|Accountable||0.69||The goals of my job are very clear to me||0.4724|
|I complete my tasks on time||0.6661|
|I evaluate my own work performance||0.5085|
|I stay on job until I complete my tasks||0.6378|
|I start at work early||0.7198|
|Deliver equitable care||0.55||I prefer to give the same quality of care to all clients||0.7877|
|I believe that my male and female patients deserve my equal attention||0.6766|
|Team player||0.65||I suggest solutions when discussing challenges with my co-workers||0.5302|
|I encourage my colleagues to discuss challenges||0.7242|
|I give feedback to my co-workers on their performance||0.6671|
|Professional ethics||0.59||I do not think that my clients trust me||0.6612|
|I believe that client privacy is not important||0.7113|
|I find it difficult to have empathy for clients to whom I provide services||0.5529|
|I don’t think there is anything wrong with asking clients for a small token before providing services||0.6113|
Table 6: Reliability of constructed engagement characteristics (factor 1 to 5)
In CFA, the five-factor model on 19 items (excluding two items on applying new skills and helping co-workers, respectively) and the four-factor model (excluding the factor representing “professional ethics”) on 15 items (excluding two items on applying new skills and helping co-workers, respectively) had the best fit with the lowest Root Mean Square Error of Approximation (RMSEA), high Comparative Fit Index (CFI), and Tucker Lewis Index (TLI) (Table 7), indicating further testing on items comprised of the last factor is needed to validate engagement as a latent construct. We used the fourfactor model in the analysis of association between engagement characteristics and influencing factors because the four items representing “professional ethics” had high unique variances (ranging from 0.89 to 0.99), indicating these items may present some other underlying latent factors more than engagement characteristics.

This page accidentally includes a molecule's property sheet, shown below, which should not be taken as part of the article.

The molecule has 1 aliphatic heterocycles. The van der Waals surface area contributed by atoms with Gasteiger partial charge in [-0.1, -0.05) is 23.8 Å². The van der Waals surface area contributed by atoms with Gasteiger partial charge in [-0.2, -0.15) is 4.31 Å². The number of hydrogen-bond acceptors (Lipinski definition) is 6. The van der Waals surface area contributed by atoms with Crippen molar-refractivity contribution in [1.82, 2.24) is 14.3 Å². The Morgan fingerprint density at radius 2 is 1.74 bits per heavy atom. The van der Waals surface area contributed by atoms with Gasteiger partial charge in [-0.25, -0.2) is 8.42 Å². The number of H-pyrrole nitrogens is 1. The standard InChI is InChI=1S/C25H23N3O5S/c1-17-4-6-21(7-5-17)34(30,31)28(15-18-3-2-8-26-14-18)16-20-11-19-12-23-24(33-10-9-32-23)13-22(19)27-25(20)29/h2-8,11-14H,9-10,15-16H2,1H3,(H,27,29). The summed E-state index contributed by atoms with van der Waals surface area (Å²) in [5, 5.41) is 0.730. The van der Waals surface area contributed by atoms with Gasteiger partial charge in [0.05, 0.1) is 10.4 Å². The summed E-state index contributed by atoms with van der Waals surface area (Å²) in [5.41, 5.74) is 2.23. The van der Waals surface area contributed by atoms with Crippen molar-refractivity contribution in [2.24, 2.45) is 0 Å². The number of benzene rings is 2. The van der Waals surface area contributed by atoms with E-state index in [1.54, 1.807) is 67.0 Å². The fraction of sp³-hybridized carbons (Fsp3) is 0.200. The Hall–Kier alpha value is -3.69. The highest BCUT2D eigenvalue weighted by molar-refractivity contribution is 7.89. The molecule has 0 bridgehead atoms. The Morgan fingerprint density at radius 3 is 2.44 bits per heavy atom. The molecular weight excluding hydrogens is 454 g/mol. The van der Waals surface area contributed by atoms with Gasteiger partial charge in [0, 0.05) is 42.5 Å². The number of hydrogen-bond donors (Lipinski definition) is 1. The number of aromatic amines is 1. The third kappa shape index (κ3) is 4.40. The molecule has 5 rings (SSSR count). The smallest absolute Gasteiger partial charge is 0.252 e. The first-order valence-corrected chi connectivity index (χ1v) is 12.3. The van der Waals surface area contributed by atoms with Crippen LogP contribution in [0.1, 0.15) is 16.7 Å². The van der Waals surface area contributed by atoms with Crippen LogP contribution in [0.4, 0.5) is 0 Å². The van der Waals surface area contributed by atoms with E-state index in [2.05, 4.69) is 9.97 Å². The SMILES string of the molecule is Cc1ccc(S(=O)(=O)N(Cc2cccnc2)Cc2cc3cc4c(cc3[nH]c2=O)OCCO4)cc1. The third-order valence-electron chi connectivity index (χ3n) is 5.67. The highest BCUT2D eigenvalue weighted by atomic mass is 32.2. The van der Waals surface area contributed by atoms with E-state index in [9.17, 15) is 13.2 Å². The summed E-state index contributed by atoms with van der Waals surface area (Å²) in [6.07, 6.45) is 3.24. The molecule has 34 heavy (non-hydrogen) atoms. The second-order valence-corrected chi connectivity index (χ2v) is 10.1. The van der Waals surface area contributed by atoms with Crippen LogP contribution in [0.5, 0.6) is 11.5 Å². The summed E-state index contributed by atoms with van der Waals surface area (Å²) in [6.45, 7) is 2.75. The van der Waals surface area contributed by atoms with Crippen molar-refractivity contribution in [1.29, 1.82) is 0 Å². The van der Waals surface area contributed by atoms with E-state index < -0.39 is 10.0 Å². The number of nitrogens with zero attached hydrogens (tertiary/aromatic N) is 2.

|Model 1: using a 5-subfactor model on 21 items||Model 2: using a 5-subfactor model on 19 items (removing Apply New Skills and Help Coworkers)||Model 3: using a 4-subfactor model on 17 items (removing the last factor)||Model 4: using a 4-subfactor model on 15 items (removing Apply New Skills and Help Coworkers)|